Meaning of Skill of Explaining | Components of the Explaining skill

A teacher has to learn the skill of explaining in order to make the pupils understand many ideas, concepts or principles, that need explanation.

Skill of Explaining: Meaning of the skill

A teacher has to learn the skill of explaining in order to make the pupils understand many ideas, concepts or principles, that need explanation. Explanation is nothing but a few interrelated appropriate statements. Thus, the skill of explaining may be defined as the art of learning the use of interrelated appropriate statements by the teacher for making the pupils understand the desired concept, phenomenon and principle. It is, by all means, a verbal skill and has two main aspect:

Skill of Explaining
  1. The selection of appropriate relevant to the age, maturity, previous knowledge, and content of the concept or phenomenon.
  2. The skill of interrelating and using the selected statements for the proper understanding of the concept of phenomenon.

The statements are generally of three types: the descriptive, the interpretive, and the reason giving.

Components of the skill

The skill of explaining a concept or phenomenon consists of two types of behaviour desirable and undesirable. In the practice of the skill, the occurrence of the desirable behaviour is to be increased whereas that of the undesirable behaviours is to be decreased and extinguished. The behaviours are summarized in Table.

TABLE: Components of the skill of explaining

S. No. Desirable Behaviours Undesirable Behaviours
1. Using appropriate beginning and concluding statements. Using irrelevant statements.
2. Using explaining links. Lacking continuity in statements.
3. Covering essential points. Lacking fluency.
4. Testing pupil's understanding. Using inappropriate vocabulary, vague words and phrases.

Let us now understand the meaning of these component behaviours.

Desirable Behaviours

1. Using appropriate beginning and concluding statements:- The beginning statement is an opening statement announcing what is going to be explained by the teacher. It prepares the pupil mentally to receive the explanation. On the other hand, the concluding statements are made after the end of the explanation in order to summarize or conclude the whole explanation.

2. Using explaining links:- The explaining links in the form of words and phrases are meant for establishing links or continuity in the statements used for explaining a concept, phenomenon or principle. Some of these linking words and phrases generally used for explaining are therefore, hence, thus, consequently, since, because, so that, in spite of as a result of, the function of, the purpose of, the cause of, due to, that, is why, this is how, in order to, in order that, on the other hand, why, while, etc.

3. Covering essential points:- The explanation given for the understanding of a given concept or principle should be as complete as possible. The completeness is determined be the scope of the concept or principle as specified in the instructional objectives. It should aim for covering all the essential points leading to clear understanding of the desired concept or principle.

4. Testing pupil's understanding:- This involves asking appropriate questions to the pupils to ascertain whether the purpose of explaining the concept or principle has been achieved or not.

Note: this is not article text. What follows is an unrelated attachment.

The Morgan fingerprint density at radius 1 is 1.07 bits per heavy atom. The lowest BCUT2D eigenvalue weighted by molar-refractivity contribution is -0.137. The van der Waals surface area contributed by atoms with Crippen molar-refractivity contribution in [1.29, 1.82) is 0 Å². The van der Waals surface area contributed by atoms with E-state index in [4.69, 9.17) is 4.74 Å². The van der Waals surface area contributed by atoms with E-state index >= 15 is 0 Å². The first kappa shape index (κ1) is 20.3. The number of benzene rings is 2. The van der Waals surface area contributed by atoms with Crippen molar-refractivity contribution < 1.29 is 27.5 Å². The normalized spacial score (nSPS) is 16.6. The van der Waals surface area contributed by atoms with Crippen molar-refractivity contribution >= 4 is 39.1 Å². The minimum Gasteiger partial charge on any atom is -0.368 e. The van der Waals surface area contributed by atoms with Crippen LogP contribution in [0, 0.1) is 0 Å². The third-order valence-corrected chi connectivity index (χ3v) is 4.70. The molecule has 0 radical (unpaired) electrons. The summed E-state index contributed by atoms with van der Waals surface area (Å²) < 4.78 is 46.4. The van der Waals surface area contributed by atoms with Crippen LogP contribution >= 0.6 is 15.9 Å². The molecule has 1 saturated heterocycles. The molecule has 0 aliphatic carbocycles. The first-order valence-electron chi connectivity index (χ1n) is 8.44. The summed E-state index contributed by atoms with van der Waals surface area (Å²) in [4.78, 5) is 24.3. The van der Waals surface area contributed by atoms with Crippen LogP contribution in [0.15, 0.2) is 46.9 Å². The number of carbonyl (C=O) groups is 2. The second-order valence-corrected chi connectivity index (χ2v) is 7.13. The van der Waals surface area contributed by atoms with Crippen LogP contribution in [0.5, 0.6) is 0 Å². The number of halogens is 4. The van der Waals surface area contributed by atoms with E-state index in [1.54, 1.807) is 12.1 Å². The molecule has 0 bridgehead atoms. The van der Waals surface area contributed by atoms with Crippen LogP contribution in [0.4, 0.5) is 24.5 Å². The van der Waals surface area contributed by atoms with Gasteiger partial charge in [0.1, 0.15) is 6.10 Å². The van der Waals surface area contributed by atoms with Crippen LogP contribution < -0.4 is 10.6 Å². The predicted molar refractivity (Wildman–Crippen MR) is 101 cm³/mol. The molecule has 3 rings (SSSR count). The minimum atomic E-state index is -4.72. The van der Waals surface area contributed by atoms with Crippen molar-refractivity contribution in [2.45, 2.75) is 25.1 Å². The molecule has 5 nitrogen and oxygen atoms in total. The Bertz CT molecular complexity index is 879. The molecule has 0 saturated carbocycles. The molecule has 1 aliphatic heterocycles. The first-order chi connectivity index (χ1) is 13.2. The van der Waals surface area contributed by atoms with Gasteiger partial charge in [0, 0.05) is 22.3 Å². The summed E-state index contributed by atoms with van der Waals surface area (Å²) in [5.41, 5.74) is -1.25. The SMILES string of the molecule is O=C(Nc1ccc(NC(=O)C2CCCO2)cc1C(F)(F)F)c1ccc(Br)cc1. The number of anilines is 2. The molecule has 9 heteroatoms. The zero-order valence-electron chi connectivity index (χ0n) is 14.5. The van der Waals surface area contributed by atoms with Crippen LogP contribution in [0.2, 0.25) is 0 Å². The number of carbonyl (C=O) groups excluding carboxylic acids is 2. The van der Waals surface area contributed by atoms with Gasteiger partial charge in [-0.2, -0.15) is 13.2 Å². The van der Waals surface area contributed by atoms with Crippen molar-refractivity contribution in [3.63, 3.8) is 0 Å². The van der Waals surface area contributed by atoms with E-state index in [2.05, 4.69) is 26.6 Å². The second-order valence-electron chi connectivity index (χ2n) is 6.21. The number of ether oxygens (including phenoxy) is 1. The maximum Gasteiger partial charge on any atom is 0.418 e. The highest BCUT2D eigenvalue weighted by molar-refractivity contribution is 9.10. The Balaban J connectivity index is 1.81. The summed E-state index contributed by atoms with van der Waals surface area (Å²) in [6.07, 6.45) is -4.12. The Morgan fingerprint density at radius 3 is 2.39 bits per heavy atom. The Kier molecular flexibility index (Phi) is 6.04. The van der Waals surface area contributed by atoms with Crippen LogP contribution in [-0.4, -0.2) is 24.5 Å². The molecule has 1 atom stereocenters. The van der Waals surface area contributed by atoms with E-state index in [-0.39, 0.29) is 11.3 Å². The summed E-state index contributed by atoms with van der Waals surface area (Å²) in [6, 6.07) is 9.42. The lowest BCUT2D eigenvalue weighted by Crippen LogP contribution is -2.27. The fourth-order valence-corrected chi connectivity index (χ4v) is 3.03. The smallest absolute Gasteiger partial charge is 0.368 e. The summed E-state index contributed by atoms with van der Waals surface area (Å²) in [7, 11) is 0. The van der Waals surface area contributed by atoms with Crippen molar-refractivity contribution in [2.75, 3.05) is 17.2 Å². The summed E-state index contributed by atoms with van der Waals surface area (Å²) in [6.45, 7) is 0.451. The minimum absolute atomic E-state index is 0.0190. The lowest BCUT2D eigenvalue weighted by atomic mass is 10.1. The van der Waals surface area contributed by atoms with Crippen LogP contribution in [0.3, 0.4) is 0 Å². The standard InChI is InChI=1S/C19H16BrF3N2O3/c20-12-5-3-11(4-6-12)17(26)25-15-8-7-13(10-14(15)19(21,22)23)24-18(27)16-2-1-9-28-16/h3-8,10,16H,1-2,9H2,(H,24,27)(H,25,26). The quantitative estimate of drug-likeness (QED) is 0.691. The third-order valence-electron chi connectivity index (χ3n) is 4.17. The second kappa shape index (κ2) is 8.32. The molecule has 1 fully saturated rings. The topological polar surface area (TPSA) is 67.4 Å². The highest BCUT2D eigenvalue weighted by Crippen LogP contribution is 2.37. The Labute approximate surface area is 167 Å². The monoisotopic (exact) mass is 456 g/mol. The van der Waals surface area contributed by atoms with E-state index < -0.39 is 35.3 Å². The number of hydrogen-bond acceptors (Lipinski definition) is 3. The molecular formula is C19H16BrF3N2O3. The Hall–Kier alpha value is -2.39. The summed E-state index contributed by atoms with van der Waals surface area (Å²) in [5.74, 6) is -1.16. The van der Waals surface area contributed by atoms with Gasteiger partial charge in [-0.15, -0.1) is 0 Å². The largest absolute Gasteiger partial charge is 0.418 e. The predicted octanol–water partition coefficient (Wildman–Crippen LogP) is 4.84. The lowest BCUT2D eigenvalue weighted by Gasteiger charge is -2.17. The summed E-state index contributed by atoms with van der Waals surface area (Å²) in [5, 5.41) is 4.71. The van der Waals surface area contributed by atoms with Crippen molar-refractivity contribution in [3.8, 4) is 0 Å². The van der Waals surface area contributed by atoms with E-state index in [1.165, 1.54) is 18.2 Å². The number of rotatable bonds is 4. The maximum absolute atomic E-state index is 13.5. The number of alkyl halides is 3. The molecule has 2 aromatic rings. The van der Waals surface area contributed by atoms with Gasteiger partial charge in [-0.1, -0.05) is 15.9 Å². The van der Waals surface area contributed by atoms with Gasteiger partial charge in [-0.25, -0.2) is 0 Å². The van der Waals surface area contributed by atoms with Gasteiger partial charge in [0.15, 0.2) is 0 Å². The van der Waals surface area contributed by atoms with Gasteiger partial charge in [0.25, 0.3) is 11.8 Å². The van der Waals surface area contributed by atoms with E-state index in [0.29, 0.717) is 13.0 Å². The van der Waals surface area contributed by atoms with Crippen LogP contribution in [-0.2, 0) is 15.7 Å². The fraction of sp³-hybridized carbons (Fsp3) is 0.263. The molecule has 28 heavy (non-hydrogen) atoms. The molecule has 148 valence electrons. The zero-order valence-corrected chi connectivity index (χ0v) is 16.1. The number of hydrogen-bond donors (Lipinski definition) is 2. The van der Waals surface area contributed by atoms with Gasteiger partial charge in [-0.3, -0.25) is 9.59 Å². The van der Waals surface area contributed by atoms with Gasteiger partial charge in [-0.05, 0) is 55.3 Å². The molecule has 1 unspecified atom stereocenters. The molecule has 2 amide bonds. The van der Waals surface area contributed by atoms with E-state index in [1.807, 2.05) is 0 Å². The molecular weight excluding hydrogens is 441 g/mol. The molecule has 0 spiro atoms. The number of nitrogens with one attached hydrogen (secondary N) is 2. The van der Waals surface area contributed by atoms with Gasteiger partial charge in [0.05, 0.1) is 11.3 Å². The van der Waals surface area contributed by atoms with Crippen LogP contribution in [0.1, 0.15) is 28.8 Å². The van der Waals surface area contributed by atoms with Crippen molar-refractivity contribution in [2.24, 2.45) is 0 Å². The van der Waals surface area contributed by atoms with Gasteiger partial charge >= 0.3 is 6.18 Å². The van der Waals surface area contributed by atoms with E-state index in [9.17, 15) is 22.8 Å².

Undesirable Behaviours

1. Using irrelevant statements:- This behaviour covers the statements not related to the concept or principle being explained. These statements, instead of helping the pupils to understand the concept, create confusion and distract the attention of the pupils.

2. Lacking continuity in statements:- It involves a missing link or break in the logical sequence of the interrelated statement by the teacher for explaining a concept or phenomenon.

3. Lacking fluency:- Fluency relates to the slow of uninterrupted statements for explaining a concept or principle. In case a teacher lacks fluency, he may be seen to show the following types of behaviours:

  • (i) Does not speak clearly,
  • (ii) Utters incomplete or half sentences.
  • (iii) Tries to reformulate or corer his statements midway of a sentence or a statement.
  • (iv) Use fumbling ideas or inappropriate words or statement.

4. Using inappropriate vocabulary, vague words and phrases:- This behaviour consists of the following aspects:

  • (i) Use of vocabulary not known to pupils or inappropriate to their age, grade and maturity level.
  • (ii) Use of certain vague words and phrases obstructing the understanding of an explanation.

Table: Observation schedule-cum-rating scale for the skill of explaining

Name of the Student Teacher: ...........
Subject: ............
Concept or Topic: Session: Teach/Re-teach
Date: ...........
Supervisor: .............

Tallies or specific observation Components Rating scale
Desirable Behaviours: Extended to Extremely Weak to Excellent Performance
Yes/No 1. Using appropriate beginning statements. 0 1 2 3 4 5 6
Yes/No 2. Using appropriate concluding statements. 0 1 2 3 4 5 6
Tallies 3. Using explaining links. 0 1 2 3 4 5 6
Yes/NO 4. Converting essential points. 0 1 2 3 4 5 6
Yes/No 5. Testing pupil's understanding. 0 1 2 3 4 5 6
Undesirable Behaviours:
Tallies 1. Using irrelevant statements. 0 1 2 3 4 5 6
Tallies 2. Lacking continuity in statements. 0 1 2 3 4 5 6
Yes/NO 3. Lacking Fluency. 0 1 2 3 4 5 6
Tallies 4. Using inappropriate vocabulary. 0 1 2 3 4 5 6
Tallies 5. Using vague words and phrases. 0 1 2 3 4 5 6

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